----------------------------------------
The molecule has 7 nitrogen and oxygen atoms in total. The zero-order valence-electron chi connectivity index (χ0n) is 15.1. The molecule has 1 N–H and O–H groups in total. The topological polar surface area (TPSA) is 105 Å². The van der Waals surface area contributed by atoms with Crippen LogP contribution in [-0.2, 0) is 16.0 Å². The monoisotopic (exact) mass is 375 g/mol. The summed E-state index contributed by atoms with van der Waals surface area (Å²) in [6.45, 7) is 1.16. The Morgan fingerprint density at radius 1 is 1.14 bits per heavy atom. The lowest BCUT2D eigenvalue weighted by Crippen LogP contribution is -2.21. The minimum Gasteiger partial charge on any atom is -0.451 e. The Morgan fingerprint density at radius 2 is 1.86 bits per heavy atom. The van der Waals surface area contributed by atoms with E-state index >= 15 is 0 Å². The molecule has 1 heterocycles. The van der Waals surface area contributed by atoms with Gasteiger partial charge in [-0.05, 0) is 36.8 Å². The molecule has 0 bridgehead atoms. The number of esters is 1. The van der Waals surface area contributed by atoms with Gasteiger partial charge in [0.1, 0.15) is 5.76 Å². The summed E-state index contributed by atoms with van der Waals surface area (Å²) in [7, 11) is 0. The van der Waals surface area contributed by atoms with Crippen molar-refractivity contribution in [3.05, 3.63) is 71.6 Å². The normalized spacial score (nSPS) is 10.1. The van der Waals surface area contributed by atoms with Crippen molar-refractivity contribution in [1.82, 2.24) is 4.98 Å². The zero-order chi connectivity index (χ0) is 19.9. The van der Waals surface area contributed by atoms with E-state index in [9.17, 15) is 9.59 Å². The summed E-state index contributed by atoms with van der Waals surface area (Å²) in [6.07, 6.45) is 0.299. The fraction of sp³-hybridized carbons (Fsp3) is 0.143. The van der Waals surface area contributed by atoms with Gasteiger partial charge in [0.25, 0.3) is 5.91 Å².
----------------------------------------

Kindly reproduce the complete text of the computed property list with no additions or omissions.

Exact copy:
The molecule has 7 nitrogen and oxygen atoms in total. The zero-order valence-electron chi connectivity index (χ0n) is 15.1. The molecule has 1 N–H and O–H groups in total. The topological polar surface area (TPSA) is 105 Å². The van der Waals surface area contributed by atoms with Crippen LogP contribution in [-0.2, 0) is 16.0 Å². The monoisotopic (exact) mass is 375 g/mol. The summed E-state index contributed by atoms with van der Waals surface area (Å²) in [6.45, 7) is 1.16. The Morgan fingerprint density at radius 1 is 1.14 bits per heavy atom. The lowest BCUT2D eigenvalue weighted by Crippen LogP contribution is -2.21. The minimum Gasteiger partial charge on any atom is -0.451 e. The Morgan fingerprint density at radius 2 is 1.86 bits per heavy atom. The van der Waals surface area contributed by atoms with E-state index >= 15 is 0 Å². The molecule has 1 heterocycles. The van der Waals surface area contributed by atoms with Gasteiger partial charge in [-0.05, 0) is 36.8 Å². The molecule has 0 bridgehead atoms. The number of esters is 1. The van der Waals surface area contributed by atoms with Gasteiger partial charge in [0.1, 0.15) is 5.76 Å². The summed E-state index contributed by atoms with van der Waals surface area (Å²) in [7, 11) is 0. The van der Waals surface area contributed by atoms with Crippen molar-refractivity contribution in [3.05, 3.63) is 71.6 Å². The normalized spacial score (nSPS) is 10.1. The van der Waals surface area contributed by atoms with Crippen molar-refractivity contribution in [1.82, 2.24) is 4.98 Å². The zero-order chi connectivity index (χ0) is 19.9. The van der Waals surface area contributed by atoms with E-state index in [9.17, 15) is 9.59 Å². The summed E-state index contributed by atoms with van der Waals surface area (Å²) in [6.07, 6.45) is 0.299. The fraction of sp³-hybridized carbons (Fsp3) is 0.143. The van der Waals surface area contributed by atoms with Gasteiger partial charge in [0.25, 0.3) is 5.91 Å².